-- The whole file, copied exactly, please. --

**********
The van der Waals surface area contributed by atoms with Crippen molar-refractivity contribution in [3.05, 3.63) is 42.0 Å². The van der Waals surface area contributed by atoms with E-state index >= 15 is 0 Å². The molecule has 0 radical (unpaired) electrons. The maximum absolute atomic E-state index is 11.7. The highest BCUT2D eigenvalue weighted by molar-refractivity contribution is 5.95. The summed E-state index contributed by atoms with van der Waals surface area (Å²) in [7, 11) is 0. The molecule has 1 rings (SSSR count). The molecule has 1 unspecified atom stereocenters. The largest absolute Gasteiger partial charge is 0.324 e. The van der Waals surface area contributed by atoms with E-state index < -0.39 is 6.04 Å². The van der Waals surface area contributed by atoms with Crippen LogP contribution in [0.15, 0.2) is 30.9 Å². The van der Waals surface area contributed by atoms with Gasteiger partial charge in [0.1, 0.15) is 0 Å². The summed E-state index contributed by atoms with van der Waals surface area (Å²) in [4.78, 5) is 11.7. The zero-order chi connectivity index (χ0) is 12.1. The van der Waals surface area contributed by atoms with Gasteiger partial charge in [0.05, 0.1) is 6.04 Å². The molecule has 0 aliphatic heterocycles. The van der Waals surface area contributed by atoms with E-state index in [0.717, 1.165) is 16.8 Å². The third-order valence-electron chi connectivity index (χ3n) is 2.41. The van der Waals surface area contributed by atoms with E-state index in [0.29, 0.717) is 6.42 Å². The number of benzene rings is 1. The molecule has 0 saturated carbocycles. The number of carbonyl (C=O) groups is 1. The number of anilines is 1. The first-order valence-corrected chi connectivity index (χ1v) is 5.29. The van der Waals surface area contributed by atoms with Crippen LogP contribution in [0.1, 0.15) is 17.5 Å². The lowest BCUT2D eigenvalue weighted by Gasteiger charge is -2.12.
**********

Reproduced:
The van der Waals surface area contributed by atoms with Crippen molar-refractivity contribution in [3.05, 3.63) is 42.0 Å². The van der Waals surface area contributed by atoms with E-state index >= 15 is 0 Å². The molecule has 0 radical (unpaired) electrons. The maximum absolute atomic E-state index is 11.7. The highest BCUT2D eigenvalue weighted by molar-refractivity contribution is 5.95. The summed E-state index contributed by atoms with van der Waals surface area (Å²) in [7, 11) is 0. The molecule has 1 rings (SSSR count). The molecule has 1 unspecified atom stereocenters. The largest absolute Gasteiger partial charge is 0.324 e. The van der Waals surface area contributed by atoms with E-state index < -0.39 is 6.04 Å². The van der Waals surface area contributed by atoms with Crippen LogP contribution in [0.15, 0.2) is 30.9 Å². The van der Waals surface area contributed by atoms with Gasteiger partial charge in [0.1, 0.15) is 0 Å². The summed E-state index contributed by atoms with van der Waals surface area (Å²) in [4.78, 5) is 11.7. The zero-order chi connectivity index (χ0) is 12.1. The van der Waals surface area contributed by atoms with Gasteiger partial charge in [0.05, 0.1) is 6.04 Å². The molecule has 0 aliphatic heterocycles. The van der Waals surface area contributed by atoms with E-state index in [0.717, 1.165) is 16.8 Å². The third-order valence-electron chi connectivity index (χ3n) is 2.41. The van der Waals surface area contributed by atoms with E-state index in [0.29, 0.717) is 6.42 Å². The number of benzene rings is 1. The molecule has 0 saturated carbocycles. The number of carbonyl (C=O) groups is 1. The number of anilines is 1. The first-order valence-corrected chi connectivity index (χ1v) is 5.29. The van der Waals surface area contributed by atoms with Crippen LogP contribution in [0.1, 0.15) is 17.5 Å². The lowest BCUT2D eigenvalue weighted by Gasteiger charge is -2.12.